June 01 - June 09, 2001
May 01 - May 31, 2001
April 01 - April 30, 2001
March 01 - March 31, 2001
February 01 - February 28, 2001
January 01 - January 31, 2001
December 01 - December 31, 2000
November 01 - November 30, 2000
October 01 - October 31, 2000
September 01 - September 30, 2000
August 01 - August 30, 2000
July 01 - July 27, 2000
June 01 - June 30, 2000
May 24 - May 31, 2000
May 1 - May 23, 2000
April 1 - April 30, 2000
March 1 - March 31, 2000
February 1 - February 29, 2000
January 1 - January 31, 2000
December 1 - December 31, 1999
November 1 - November 30, 1999
October 16 - October 31, 1999
October 1 - October 15, 1999
September 8 - September 30, 1999
August 29 - September 7, 1999
August 13 - August 27, 1999
August 6 - August 12, 1999
July 25 - August 5, 1999
July 17 - July 24, 1999
July 11 - July 16, 1999
July 01 - July 10 1999
June 09 - June 30 1999
June 01 - June 08 1999
All of 1998
||June 30, 1999
Cool new stupid web trick. Ask the
8-ball. Not a simulated, virtual 8-ball, but a real 8-ball shaken by a
Lego Mindstorms robot. Technology, working for you! Unless you have IE--It uses server push, which is a Netscape-only
Wow. It's been a while. Here are some goodies.
Whizzy. less rain is a London interactive design shop with a wicked Shockwave web site.
If you need a bit more culture in your Web surfing experience, may I suggest perusing the net.art stylings
Don't fret--it's quite funny.
June 26, 1999
On salience and schemas. Don Norman's enlightening response to the tested notion of
"I can survive nuclear fallout, but, dang, I have to pee a lot."
June 25, 1999
Todd Levin, that funny
guy at Smug, has a funny and dead-on review of the documentary Home Page,
which I reviewed (not nearly as scathingly) a while back.
Why I hate French critical theory bullshit. If I were back at Cal (alma mater), and printed out this essay, and turned it in, I'd likely get a
good grade. The trick? Hit Reload/Refresh.
I feel your pain.
June 24, 1999
Guh. If you are going to be in SF for Web99 (or any other occasion in the near future) you must must must
go to SFMOMA to see the Bill
Viola retrospective [linked to out of its frameset]. This man's work is
amazing. Spiritual. Haunting. Exhausting. Totally utterly super brilliant. His ability to control space is unrivalled.
I've seen the show twice now (once in L.A., and again in N.Y.), and I'll be seeing it again.
Whoa. Go here now. Great goofing off material. Requires shockwave. Some of it is amazing.
(for Fashion Architecture Taste) is a collective of architects, artists, and graphic designers making cool shit
in London. Loving this novelist's
house (a delirious shrine to books!), and the brilliantly conceived anti-oedipal house.
Blogrolling. I've been labelled "something of an inspiration" by Joe Clark, though he disapproves of my typographic
stylings. His site is worth poking around, as you'll find links and essays on graphic design, industrial
design, film, and radicchio.
June 23, 1999
This kind man
has offered up The Great Train Robbery with the RealPlayer G2's "Sure Stream," so it will scale up to the speed of
Hollywood Pitch: "It's voice meets ICQ." Firetalk is a new Windows application for audibly communicating with people over the net. It's
a snap to set-up, and its interface is pretty straightforward. I'm user 12131. And it took my friend showing me
this to learn that my laptop had a mic, and that pretty much all laptops do. That's a good installed base!
Can You Fight City Hall? This well-plotted, somewhat lengthy chronicle of Rescue Muni suggests that yes, yes
you can. Heartening to see that a few active citizens can make worthwhile political change. Though, there goes
my liberal angst alarm, seeing as how unions are made into something of a bad guy in the piece.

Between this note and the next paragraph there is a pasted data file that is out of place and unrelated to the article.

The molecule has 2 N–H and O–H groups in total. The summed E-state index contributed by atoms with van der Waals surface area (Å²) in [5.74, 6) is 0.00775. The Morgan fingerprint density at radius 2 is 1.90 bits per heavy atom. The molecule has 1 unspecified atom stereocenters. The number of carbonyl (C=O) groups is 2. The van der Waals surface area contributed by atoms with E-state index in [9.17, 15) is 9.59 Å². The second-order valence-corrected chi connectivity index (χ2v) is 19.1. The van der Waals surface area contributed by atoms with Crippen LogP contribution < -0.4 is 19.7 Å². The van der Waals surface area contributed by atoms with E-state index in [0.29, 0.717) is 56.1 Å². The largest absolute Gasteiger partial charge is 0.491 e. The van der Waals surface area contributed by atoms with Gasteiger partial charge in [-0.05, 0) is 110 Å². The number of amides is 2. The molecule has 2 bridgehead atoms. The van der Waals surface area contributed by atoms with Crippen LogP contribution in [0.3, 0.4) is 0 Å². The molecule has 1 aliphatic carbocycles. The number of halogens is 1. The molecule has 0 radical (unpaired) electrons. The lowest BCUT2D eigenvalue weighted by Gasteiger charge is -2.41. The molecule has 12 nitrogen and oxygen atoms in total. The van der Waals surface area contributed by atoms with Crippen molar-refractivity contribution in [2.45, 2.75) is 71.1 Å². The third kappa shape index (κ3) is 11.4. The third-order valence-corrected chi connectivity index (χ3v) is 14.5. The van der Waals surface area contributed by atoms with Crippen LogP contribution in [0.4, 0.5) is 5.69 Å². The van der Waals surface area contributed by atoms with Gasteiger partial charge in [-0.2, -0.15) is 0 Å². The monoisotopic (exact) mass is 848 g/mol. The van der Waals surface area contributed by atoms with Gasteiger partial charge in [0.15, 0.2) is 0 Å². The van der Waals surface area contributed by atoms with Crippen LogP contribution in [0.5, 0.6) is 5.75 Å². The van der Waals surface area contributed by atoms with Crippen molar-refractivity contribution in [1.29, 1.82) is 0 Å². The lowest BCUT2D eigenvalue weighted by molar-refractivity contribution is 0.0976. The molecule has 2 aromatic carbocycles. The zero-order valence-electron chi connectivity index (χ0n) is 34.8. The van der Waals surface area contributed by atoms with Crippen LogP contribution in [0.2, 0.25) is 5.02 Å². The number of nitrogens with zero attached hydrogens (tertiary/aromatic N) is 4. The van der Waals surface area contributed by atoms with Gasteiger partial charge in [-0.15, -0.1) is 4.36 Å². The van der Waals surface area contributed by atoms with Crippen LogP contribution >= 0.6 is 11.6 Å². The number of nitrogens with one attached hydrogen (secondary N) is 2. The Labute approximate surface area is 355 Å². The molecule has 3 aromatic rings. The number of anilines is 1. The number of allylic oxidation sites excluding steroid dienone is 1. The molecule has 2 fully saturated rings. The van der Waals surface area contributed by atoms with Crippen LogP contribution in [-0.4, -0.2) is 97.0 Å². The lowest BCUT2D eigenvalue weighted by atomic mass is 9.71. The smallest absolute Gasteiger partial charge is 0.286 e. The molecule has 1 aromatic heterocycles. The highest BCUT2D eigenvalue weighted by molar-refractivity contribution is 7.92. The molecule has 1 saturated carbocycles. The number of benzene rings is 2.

pointed to this Salon
article, with this passage on game designer extraordinaire Brian Moriarty
at the Game Developers Conference:
Last year, Moriarty's speech was on the subject of violence in games.
As he spoke, two short clips appeared on a screen behind him, repeating hypnotically. One was a clip from "The
Great Train Robbery," a silent film historians call the first real movie hit, showing a mustachioed Westerner
shooting a gun directly toward the camera; the other, a short sequence from Quake, showed a guard being shot.
Two threads here:
1. Brian Moriarty. Back at Infocom, he wrote what is my favorite text adventure of all time, Trinity. The writing is rich and detailed, the
puzzles are tantalizingly complex, the environment is playfully bizarre. The man is a brilliant, and it's good
to hear he's staying current in the industry, and respected by his peers.
2. Violence in "The Great
Train Robbery." The 1903 film is considered the first substantial
narrative film, it's lauded as a hallmark of American cinema, with its stylistic and formal innovations, and its
9-minute-length is just dripping with violence. Along with various shooting deaths, there's a scene where a man
gets pummelled in the head, and then thrown off a train. A couple years ago, when Janet Reno and others were beating
drums against "violence on television," what no one seemed to realize, or care to understand, is that
brutal violence has been essential to American film from the beginning.
Many people haven't had the opportunity of seeing the film, so what I've done is RealVideo-ed the version that
comes on Voyager's "Who
Built America?" CD-ROM. (For my money, the best CD-ROM ever produced,
the finest expression of its form.) People with faster pipes, or with incompatibility problems, can download the
movie in QuickTime or MPEG format from the Library of Congress Web site.
Great Train Robbery, RealVideo (might
require G2). The quality is piss-poor so as to stream at 56k. It's
just to demonstrate the violence. I encourage viewing a crisper version
when you can.
The Great Train Robbery at Library of Congress
June 22, 1999
Messing with pictures. A doubtlessly beautiful reader pointed me to Photomontage, a sculpted exhibit of works in the
image-manipulation medium. It got me thinking of my favorite such artist, John Heartfield. (That site kinda sucks,
but provides a bit of a background.) Here are the best sites for his work that I found:
Heartfield Versus Hitler
of Photography, Slide 14
For me, Heartfield best exemplifies the truism that design is about